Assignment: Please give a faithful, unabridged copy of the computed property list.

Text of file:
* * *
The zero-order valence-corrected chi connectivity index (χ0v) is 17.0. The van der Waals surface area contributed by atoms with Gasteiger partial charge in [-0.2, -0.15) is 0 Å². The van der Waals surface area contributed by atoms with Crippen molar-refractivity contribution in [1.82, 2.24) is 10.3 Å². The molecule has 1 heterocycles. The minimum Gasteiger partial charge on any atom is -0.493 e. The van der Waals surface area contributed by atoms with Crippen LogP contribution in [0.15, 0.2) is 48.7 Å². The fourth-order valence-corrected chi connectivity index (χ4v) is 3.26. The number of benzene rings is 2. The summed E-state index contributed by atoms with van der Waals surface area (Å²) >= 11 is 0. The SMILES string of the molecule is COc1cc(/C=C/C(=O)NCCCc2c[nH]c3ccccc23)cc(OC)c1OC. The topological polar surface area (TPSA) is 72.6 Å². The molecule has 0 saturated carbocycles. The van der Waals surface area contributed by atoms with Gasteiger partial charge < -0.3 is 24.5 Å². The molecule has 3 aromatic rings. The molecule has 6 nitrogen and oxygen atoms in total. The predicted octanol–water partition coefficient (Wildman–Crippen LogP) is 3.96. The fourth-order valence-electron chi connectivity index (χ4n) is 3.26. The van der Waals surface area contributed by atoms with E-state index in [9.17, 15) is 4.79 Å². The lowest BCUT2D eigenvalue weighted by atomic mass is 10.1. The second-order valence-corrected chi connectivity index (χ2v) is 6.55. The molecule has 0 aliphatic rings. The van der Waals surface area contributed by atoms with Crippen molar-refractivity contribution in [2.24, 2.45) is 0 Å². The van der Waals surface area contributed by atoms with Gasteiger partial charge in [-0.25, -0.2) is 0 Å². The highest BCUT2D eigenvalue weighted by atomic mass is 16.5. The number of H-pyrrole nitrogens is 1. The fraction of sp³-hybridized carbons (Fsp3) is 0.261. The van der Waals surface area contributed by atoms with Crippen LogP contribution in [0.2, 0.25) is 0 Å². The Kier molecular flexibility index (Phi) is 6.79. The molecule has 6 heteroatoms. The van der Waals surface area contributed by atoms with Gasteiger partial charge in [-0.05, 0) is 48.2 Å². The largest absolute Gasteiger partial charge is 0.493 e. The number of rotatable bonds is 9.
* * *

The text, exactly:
The zero-order valence-corrected chi connectivity index (χ0v) is 17.0. The van der Waals surface area contributed by atoms with Gasteiger partial charge in [-0.2, -0.15) is 0 Å². The van der Waals surface area contributed by atoms with Crippen molar-refractivity contribution in [1.82, 2.24) is 10.3 Å². The molecule has 1 heterocycles. The minimum Gasteiger partial charge on any atom is -0.493 e. The van der Waals surface area contributed by atoms with Crippen LogP contribution in [0.15, 0.2) is 48.7 Å². The fourth-order valence-corrected chi connectivity index (χ4v) is 3.26. The number of benzene rings is 2. The summed E-state index contributed by atoms with van der Waals surface area (Å²) >= 11 is 0. The SMILES string of the molecule is COc1cc(/C=C/C(=O)NCCCc2c[nH]c3ccccc23)cc(OC)c1OC. The topological polar surface area (TPSA) is 72.6 Å². The molecule has 0 saturated carbocycles. The van der Waals surface area contributed by atoms with Gasteiger partial charge < -0.3 is 24.5 Å². The molecule has 3 aromatic rings. The molecule has 6 nitrogen and oxygen atoms in total. The predicted octanol–water partition coefficient (Wildman–Crippen LogP) is 3.96. The fourth-order valence-electron chi connectivity index (χ4n) is 3.26. The van der Waals surface area contributed by atoms with E-state index in [9.17, 15) is 4.79 Å². The lowest BCUT2D eigenvalue weighted by atomic mass is 10.1. The second-order valence-corrected chi connectivity index (χ2v) is 6.55. The molecule has 0 aliphatic rings. The van der Waals surface area contributed by atoms with Crippen molar-refractivity contribution in [2.24, 2.45) is 0 Å². The van der Waals surface area contributed by atoms with Gasteiger partial charge in [-0.25, -0.2) is 0 Å². The highest BCUT2D eigenvalue weighted by atomic mass is 16.5. The number of H-pyrrole nitrogens is 1. The fraction of sp³-hybridized carbons (Fsp3) is 0.261. The van der Waals surface area contributed by atoms with Crippen LogP contribution in [0.2, 0.25) is 0 Å². The Kier molecular flexibility index (Phi) is 6.79. The molecule has 6 heteroatoms. The van der Waals surface area contributed by atoms with Gasteiger partial charge in [-0.05, 0) is 48.2 Å². The largest absolute Gasteiger partial charge is 0.493 e. The number of rotatable bonds is 9.